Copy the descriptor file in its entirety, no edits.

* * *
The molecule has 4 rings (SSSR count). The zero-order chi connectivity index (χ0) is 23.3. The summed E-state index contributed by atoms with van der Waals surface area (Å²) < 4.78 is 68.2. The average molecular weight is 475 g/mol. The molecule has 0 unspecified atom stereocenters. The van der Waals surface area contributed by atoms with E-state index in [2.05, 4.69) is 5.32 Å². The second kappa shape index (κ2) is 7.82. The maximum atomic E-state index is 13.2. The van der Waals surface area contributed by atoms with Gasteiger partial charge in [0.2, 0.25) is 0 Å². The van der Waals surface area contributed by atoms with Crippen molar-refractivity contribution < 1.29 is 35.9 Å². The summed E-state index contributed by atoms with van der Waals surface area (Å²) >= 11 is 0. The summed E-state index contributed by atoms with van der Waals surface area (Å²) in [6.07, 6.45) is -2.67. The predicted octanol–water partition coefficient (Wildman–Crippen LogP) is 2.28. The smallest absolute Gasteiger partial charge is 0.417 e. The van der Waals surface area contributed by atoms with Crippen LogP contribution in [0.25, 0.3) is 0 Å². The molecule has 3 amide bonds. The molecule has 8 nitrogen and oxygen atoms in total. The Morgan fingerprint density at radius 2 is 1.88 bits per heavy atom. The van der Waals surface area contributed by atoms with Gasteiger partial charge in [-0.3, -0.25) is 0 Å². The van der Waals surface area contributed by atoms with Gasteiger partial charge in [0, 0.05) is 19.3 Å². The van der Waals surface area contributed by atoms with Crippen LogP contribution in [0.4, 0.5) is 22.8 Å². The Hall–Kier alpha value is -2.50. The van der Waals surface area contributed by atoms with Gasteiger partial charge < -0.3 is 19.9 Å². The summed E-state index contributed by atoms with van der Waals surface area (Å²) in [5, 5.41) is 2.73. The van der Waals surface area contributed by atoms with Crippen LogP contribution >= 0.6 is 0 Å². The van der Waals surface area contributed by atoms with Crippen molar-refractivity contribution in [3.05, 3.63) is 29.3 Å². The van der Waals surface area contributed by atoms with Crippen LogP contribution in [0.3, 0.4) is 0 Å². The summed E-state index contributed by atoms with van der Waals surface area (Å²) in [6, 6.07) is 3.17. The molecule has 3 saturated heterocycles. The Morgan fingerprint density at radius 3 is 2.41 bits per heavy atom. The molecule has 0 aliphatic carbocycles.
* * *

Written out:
The molecule has 4 rings (SSSR count). The zero-order chi connectivity index (χ0) is 23.3. The summed E-state index contributed by atoms with van der Waals surface area (Å²) < 4.78 is 68.2. The average molecular weight is 475 g/mol. The molecule has 0 unspecified atom stereocenters. The van der Waals surface area contributed by atoms with E-state index in [2.05, 4.69) is 5.32 Å². The second kappa shape index (κ2) is 7.82. The maximum atomic E-state index is 13.2. The van der Waals surface area contributed by atoms with Gasteiger partial charge in [0.2, 0.25) is 0 Å². The van der Waals surface area contributed by atoms with Crippen molar-refractivity contribution < 1.29 is 35.9 Å². The summed E-state index contributed by atoms with van der Waals surface area (Å²) >= 11 is 0. The summed E-state index contributed by atoms with van der Waals surface area (Å²) in [6.07, 6.45) is -2.67. The predicted octanol–water partition coefficient (Wildman–Crippen LogP) is 2.28. The smallest absolute Gasteiger partial charge is 0.417 e. The van der Waals surface area contributed by atoms with Crippen LogP contribution in [0.25, 0.3) is 0 Å². The molecule has 3 amide bonds. The molecule has 8 nitrogen and oxygen atoms in total. The Morgan fingerprint density at radius 2 is 1.88 bits per heavy atom. The van der Waals surface area contributed by atoms with Gasteiger partial charge in [-0.3, -0.25) is 0 Å². The van der Waals surface area contributed by atoms with Gasteiger partial charge in [0, 0.05) is 19.3 Å². The van der Waals surface area contributed by atoms with Crippen LogP contribution in [0.4, 0.5) is 22.8 Å². The Hall–Kier alpha value is -2.50. The van der Waals surface area contributed by atoms with Gasteiger partial charge < -0.3 is 19.9 Å². The summed E-state index contributed by atoms with van der Waals surface area (Å²) in [5, 5.41) is 2.73. The van der Waals surface area contributed by atoms with Crippen LogP contribution >= 0.6 is 0 Å². The van der Waals surface area contributed by atoms with Crippen molar-refractivity contribution in [3.05, 3.63) is 29.3 Å². The van der Waals surface area contributed by atoms with Crippen LogP contribution in [0.3, 0.4) is 0 Å². The summed E-state index contributed by atoms with van der Waals surface area (Å²) in [6, 6.07) is 3.17. The molecule has 3 saturated heterocycles. The Morgan fingerprint density at radius 3 is 2.41 bits per heavy atom. The molecule has 0 aliphatic carbocycles.